Col. Mark Cancian:  If I can jump in and make a quick distinction here, though.


Prof. Jamil Jaffer:  Yeah, Mark. Please.


Col. Mark Cancian:  Up until recently—really, until January—everything that the Taiwanese got, they bought. Now, we have to allow them to buy it, but they would give us money, and we would give them weapons after. In January, the president got the authority for drawdown—the same thing he has for Ukraine. That is, he can now take U.S. equipment and send it to Taiwan. So a very different kind of situation. And then there’s a third consideration, which is we put stuff on Taiwan, and it’s technically “ours,” but it’s available to them. I think we have different legal situations on --


Prof. Jamil Jaffer:  Right. Right. And some of the perks, of course, is either financed by the U.S. or provided in grant form, and then they buy it from us. So it’s something that varies in various pieces. You’re exactly right.


Col. Mark Cancian:  I don’t think the Taiwanese get any grants. I mean, I think they just pay --


Prof. Jamil Jaffer:  Don’t get an answer to that. Yeah. Okay. So our next question then, I think -- Julian, I think you sort of already answered this one, but I want to double tap this one. So Maurice Emmer asks, “Do we really think the Chinese—the Chinese Communist Party—is really worried about -- that they’re gazing at their own naval about -- like ‘What are the legal limits to what I can do?’ I mean, they’re probably not concerned about international or domestic law. Why should we be?”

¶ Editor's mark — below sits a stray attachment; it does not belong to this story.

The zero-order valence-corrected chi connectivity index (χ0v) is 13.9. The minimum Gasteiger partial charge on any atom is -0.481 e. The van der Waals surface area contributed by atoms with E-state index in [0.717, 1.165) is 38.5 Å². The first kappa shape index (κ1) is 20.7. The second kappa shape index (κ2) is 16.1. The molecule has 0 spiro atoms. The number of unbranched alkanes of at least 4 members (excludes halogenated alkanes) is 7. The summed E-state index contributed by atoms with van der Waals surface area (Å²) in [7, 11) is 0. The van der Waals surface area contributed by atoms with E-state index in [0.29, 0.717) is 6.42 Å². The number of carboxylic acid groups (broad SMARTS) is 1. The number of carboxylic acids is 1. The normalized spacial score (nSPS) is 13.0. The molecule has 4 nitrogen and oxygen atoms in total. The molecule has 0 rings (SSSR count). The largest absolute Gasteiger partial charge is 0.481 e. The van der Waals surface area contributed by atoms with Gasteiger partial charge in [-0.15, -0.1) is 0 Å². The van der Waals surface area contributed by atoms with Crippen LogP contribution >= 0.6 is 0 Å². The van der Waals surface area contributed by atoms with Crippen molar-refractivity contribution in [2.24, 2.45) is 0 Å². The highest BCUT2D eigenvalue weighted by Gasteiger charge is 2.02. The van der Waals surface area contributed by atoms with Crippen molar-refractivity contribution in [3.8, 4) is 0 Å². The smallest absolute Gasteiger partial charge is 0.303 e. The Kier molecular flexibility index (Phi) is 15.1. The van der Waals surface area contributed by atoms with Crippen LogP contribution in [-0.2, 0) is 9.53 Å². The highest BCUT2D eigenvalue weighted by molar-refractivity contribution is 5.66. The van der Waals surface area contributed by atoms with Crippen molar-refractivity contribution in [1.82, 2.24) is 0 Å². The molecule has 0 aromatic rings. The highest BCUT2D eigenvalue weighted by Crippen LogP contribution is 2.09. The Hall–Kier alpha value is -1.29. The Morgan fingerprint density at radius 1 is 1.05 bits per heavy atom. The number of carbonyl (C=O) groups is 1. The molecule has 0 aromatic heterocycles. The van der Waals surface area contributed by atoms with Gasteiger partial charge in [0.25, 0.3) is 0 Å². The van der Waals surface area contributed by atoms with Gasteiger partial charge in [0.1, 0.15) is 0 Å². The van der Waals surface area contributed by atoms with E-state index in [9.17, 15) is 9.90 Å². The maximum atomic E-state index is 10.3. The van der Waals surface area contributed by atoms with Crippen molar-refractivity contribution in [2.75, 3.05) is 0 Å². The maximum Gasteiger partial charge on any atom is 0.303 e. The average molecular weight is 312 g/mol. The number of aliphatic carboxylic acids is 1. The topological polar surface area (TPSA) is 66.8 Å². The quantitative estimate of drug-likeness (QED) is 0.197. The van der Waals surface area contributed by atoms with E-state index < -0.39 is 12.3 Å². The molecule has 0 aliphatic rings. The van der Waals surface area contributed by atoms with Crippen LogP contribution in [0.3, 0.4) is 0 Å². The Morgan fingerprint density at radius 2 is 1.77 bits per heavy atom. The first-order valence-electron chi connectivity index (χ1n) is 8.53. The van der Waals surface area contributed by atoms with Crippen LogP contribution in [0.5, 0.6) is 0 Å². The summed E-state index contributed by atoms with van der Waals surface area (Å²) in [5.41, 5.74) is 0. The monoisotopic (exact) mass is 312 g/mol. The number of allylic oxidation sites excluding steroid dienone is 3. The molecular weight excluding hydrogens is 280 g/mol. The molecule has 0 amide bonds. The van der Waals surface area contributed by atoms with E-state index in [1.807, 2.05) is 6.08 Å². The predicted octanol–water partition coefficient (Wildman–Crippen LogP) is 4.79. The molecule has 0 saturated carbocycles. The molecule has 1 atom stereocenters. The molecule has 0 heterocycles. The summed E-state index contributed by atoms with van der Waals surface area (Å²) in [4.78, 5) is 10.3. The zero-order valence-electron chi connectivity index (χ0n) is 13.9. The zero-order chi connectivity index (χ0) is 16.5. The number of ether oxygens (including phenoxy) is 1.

Prof. Julian Ku:  Okay. Fair enough. I think that -- yeah, I think you’re right. They are concerned about it because, again -- for the same reasons we are, not because they are -- international law has some abstract significance but because they want to be able to mobilize international support for them. And even more than Russia, they need that because they’re so embedded in the global econ. So they don’t want -- so they need at least some plausible legal argument. Now, they have one because their argument’s very simple.


Prof. Jamil Jaffer:  It’s ours.


Prof. Julian Ku:  It’s ours. We can do whatever want.


Prof. Jamil Jaffer:  It’s ours.




Prof. Julian Ku:  [Inaudible 00:55:13] doesn’t matter, so we’re done here.


Prof. Jamil Jaffer:  Go pound sand, right.


Prof. Julian Ku:  Right. And that’s why it’s so -- that’s why, right now, they spend so much time saying, “It’s part of China, part of China, part of China.” Everyone agrees ahead of time it’s part of China, which means they can essentially do what they need to do if they need to. So I don’t think that -- so they do care about it, not because they care, but because it helps them get allies or support. I mean, this argument is going to work. I mean, countries like Brazil aren’t even convinced when there is international argument, like Ukraine is being invaded. Brazil’s like, “Yeah, whatever.” Right? But they’re certainly not going to be moved by the Taiwan scenario in that situation where China has really laid the groundwork where a country like Brazil has already agreed that Taiwan’s part of China in their negotiations with China. So Brazil’s like, “Well, what am I supposed to do? It’s part of China.” So that’s why it does matter, and we need a way -- what I’ve been calling for in some of my work recently is a strategy to start planning for that scenario, not the military scenario, but the legal public relations battle that the U.S. has got to fight if it really wants to intervene.